Weeknotes: 16th March 2020
This week I swept up behind myself.
I’m going to reflect on the impact of COVID-19 below because it feels important to do so. I’ll put it in a separate section so you can easily skip it.
We started a new sprint this week, and it came with a lot of carry-over (as is sometimes the case, nobody’s perfect). That’s led to picking our battles a bit more wisely, since we don’t want to increase the ticket queue. As such, I started the sprint with a bunch of technical upgrades and debt payoff.
A few more interesting tickets remain though. For one, we had a security incident over the weekend which I helped deal with on Monday. In the spirit of transparency you can read the details of our investigation online. It turned out to be (some level of) user error, but we’re putting additional safeguards in place to protect against similar issues in the future.
I also spent more time on our ever encompassing integration. AE and AS have done some amazing work at writing isolated, loosely coupled code and I helped look at some of the contract testing which is going exactly where we want it to.
On my own end, I updated the admin UI to show information about how the integration is performing. It was one of those satisfying bits of work that touches every part of our service in one small way. Hopefully next week we’ll have the bulk of the integration done and can just do tweaks to finish it off.
Isolation, quarantine and what that means for DigiDeps
I work in a distributed team, based across sites in Birmingham and Nottingham. We often work from home, some of us moreso than in the office. As such, the switch to home working has been fairly straightforward so far.
Tuesday was our first all-remote retrospective/planning and I think it went great. We’re still figuring out how to transfer our in-person practices to digital (particularly voting and anonymish sticky notes), but I reckon we got a good 90% of value out of that session.
As of next week though, we’ll have to contend with children. Most of the team have kids in the house now and will be acting primarily as carers. There’s no doubt this will affect our output/velocity/other business-y words.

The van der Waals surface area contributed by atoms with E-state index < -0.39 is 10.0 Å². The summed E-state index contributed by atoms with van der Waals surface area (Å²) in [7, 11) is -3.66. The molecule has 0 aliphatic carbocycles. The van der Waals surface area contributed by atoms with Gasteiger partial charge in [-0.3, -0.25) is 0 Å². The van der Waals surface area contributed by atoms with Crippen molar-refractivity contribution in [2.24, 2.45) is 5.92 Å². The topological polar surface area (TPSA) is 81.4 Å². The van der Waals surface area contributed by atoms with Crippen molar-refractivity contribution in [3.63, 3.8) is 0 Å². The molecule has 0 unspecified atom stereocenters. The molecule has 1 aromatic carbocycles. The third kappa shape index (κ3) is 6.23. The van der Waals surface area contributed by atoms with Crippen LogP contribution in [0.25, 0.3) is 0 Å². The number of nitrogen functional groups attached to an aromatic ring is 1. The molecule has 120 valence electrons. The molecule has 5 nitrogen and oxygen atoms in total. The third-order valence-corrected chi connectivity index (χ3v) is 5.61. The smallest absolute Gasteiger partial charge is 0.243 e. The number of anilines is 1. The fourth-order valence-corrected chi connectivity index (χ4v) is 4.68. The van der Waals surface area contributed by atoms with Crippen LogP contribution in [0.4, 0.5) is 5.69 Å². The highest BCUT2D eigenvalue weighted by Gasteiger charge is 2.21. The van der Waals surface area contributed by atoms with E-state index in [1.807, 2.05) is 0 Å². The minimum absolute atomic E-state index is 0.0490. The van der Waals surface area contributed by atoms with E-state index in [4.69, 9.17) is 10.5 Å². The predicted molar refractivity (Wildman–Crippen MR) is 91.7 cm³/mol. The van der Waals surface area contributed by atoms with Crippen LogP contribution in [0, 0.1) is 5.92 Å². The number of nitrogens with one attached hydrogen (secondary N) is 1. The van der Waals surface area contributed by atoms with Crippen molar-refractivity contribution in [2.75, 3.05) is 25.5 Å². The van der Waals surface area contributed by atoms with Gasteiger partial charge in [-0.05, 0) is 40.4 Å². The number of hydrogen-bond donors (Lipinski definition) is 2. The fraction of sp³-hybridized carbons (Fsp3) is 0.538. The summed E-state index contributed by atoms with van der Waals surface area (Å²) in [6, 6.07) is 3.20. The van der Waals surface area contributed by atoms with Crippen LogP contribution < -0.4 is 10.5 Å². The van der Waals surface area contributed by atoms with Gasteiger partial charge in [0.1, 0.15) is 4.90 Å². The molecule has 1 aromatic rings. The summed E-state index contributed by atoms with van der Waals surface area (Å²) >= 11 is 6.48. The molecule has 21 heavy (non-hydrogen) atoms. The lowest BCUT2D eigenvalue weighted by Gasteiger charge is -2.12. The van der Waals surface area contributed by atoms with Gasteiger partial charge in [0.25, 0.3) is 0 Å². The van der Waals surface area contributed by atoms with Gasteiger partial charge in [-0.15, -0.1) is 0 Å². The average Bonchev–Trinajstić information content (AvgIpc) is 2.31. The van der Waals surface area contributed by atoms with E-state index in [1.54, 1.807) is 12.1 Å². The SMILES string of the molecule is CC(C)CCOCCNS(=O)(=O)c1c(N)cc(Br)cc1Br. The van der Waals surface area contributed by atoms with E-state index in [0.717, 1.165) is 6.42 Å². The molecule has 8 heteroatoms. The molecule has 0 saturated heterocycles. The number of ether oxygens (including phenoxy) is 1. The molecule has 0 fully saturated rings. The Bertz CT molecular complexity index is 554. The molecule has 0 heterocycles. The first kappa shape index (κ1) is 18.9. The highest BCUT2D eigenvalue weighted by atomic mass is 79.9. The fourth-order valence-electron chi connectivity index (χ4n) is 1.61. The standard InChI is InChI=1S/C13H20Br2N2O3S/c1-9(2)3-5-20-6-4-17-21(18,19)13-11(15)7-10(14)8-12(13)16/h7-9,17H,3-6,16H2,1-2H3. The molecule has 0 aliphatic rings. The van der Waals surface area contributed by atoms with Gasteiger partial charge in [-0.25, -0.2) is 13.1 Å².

And that’s fine, right? Most of the changes to our service aren’t more important than raising a child safely and securely. And any that are can easily get done by skeleton staff. The “nice to have”s can be pushed back without mercy, whilst we wait for this situation to stabilise a bit.
So my view (as not a delivery manager, not a senior dev, not a line manager, just an observer) is that we intentionally ramp down a little bit and manage our prioritisation more closely. We should focus on the things that need to happen first, then work on the more important bits, but be happy to let things slip.
I reckon that looks something like:
- Keep the live service running
- Be available to other teams who need support
- Work on high priority tickets
- Improve resilience/reduce cost
- Work on low priority tickets
That’s a start. We need to identify external expectations and how things should be prioritised, but I think we need to be realistic, pragmatic and flexible in these challenging times.
- Investigated the security incident
- Updated admin UI to handle integration
- Helped write contract tests for integration point
- Upgraded GOV.UK Design System on all our products
- Tweaked npm audit to be more useful
- We’ve had a spate of deep-chain vulnerabilities recently which just aren’t being fixed. We need to balance being aware of problems with being able to release.
- Various bits of pairing
- Set up automated deployment with GitLab CI and openconnect into a corporate firewall
- I think I’ll have to write a blog post on this, it was really interesting and satisfying work